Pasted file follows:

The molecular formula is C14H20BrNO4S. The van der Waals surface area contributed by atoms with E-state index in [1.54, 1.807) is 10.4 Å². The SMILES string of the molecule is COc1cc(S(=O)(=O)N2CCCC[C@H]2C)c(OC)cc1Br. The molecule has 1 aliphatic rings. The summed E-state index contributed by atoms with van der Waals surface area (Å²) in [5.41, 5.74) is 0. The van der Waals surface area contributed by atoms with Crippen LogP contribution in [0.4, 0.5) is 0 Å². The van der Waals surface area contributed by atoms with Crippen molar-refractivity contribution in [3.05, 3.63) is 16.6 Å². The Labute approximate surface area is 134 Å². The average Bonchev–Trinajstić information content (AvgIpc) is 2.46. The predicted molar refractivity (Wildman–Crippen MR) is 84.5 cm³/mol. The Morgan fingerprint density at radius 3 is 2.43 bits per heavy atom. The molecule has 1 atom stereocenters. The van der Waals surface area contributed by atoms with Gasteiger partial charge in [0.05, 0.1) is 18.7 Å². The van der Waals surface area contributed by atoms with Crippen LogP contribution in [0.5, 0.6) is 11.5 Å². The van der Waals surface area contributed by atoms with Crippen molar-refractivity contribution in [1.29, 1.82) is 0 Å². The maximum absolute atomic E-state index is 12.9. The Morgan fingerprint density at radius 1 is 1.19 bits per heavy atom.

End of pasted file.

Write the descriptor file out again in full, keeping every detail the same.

The molecular formula is C14H20BrNO4S. The van der Waals surface area contributed by atoms with E-state index in [1.54, 1.807) is 10.4 Å². The SMILES string of the molecule is COc1cc(S(=O)(=O)N2CCCC[C@H]2C)c(OC)cc1Br. The molecule has 1 aliphatic rings. The summed E-state index contributed by atoms with van der Waals surface area (Å²) in [5.41, 5.74) is 0. The van der Waals surface area contributed by atoms with Crippen LogP contribution in [0.4, 0.5) is 0 Å². The van der Waals surface area contributed by atoms with Crippen molar-refractivity contribution in [3.05, 3.63) is 16.6 Å². The Labute approximate surface area is 134 Å². The average Bonchev–Trinajstić information content (AvgIpc) is 2.46. The predicted molar refractivity (Wildman–Crippen MR) is 84.5 cm³/mol. The Morgan fingerprint density at radius 3 is 2.43 bits per heavy atom. The molecule has 1 atom stereocenters. The van der Waals surface area contributed by atoms with Gasteiger partial charge in [0.05, 0.1) is 18.7 Å². The van der Waals surface area contributed by atoms with Crippen LogP contribution in [0.5, 0.6) is 11.5 Å². The van der Waals surface area contributed by atoms with Crippen molar-refractivity contribution in [1.29, 1.82) is 0 Å². The maximum absolute atomic E-state index is 12.9. The Morgan fingerprint density at radius 1 is 1.19 bits per heavy atom.